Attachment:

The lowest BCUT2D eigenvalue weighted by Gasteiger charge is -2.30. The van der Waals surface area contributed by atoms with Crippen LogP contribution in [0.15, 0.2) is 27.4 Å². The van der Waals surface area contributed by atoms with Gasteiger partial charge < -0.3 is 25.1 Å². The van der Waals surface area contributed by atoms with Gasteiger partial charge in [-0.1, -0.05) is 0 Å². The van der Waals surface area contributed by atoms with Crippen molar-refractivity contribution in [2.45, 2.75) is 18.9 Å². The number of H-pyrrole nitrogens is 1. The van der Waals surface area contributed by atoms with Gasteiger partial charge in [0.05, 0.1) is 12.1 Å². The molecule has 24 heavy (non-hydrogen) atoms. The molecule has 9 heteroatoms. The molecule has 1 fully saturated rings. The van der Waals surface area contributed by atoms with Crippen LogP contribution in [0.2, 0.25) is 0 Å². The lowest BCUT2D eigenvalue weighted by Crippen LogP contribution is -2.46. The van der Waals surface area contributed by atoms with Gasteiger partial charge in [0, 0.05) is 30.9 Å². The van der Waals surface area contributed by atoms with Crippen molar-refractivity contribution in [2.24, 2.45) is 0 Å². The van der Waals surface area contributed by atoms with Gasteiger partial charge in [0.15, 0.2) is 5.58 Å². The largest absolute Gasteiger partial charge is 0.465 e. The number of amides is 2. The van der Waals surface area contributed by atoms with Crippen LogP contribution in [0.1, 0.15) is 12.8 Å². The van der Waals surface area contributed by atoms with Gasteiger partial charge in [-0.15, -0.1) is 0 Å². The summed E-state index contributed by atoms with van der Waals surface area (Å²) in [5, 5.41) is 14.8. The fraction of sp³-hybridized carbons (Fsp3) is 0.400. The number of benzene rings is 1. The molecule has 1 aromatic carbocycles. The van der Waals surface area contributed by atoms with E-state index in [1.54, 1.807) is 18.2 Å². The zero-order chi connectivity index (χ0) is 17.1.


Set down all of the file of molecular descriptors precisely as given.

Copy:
The lowest BCUT2D eigenvalue weighted by Gasteiger charge is -2.30. The van der Waals surface area contributed by atoms with Crippen LogP contribution in [0.15, 0.2) is 27.4 Å². The van der Waals surface area contributed by atoms with Gasteiger partial charge < -0.3 is 25.1 Å². The van der Waals surface area contributed by atoms with Gasteiger partial charge in [-0.1, -0.05) is 0 Å². The van der Waals surface area contributed by atoms with Crippen molar-refractivity contribution in [2.45, 2.75) is 18.9 Å². The number of H-pyrrole nitrogens is 1. The van der Waals surface area contributed by atoms with Gasteiger partial charge in [0.05, 0.1) is 12.1 Å². The molecule has 24 heavy (non-hydrogen) atoms. The molecule has 9 heteroatoms. The molecule has 1 fully saturated rings. The van der Waals surface area contributed by atoms with Crippen LogP contribution in [0.2, 0.25) is 0 Å². The lowest BCUT2D eigenvalue weighted by Crippen LogP contribution is -2.46. The van der Waals surface area contributed by atoms with Gasteiger partial charge in [0, 0.05) is 30.9 Å². The van der Waals surface area contributed by atoms with Crippen molar-refractivity contribution in [2.24, 2.45) is 0 Å². The van der Waals surface area contributed by atoms with Gasteiger partial charge in [0.15, 0.2) is 5.58 Å². The largest absolute Gasteiger partial charge is 0.465 e. The number of amides is 2. The van der Waals surface area contributed by atoms with Crippen LogP contribution in [0.1, 0.15) is 12.8 Å². The van der Waals surface area contributed by atoms with Gasteiger partial charge in [-0.15, -0.1) is 0 Å². The summed E-state index contributed by atoms with van der Waals surface area (Å²) in [5, 5.41) is 14.8. The fraction of sp³-hybridized carbons (Fsp3) is 0.400. The number of benzene rings is 1. The molecule has 1 aromatic carbocycles. The van der Waals surface area contributed by atoms with E-state index in [1.54, 1.807) is 18.2 Å². The zero-order chi connectivity index (χ0) is 17.1.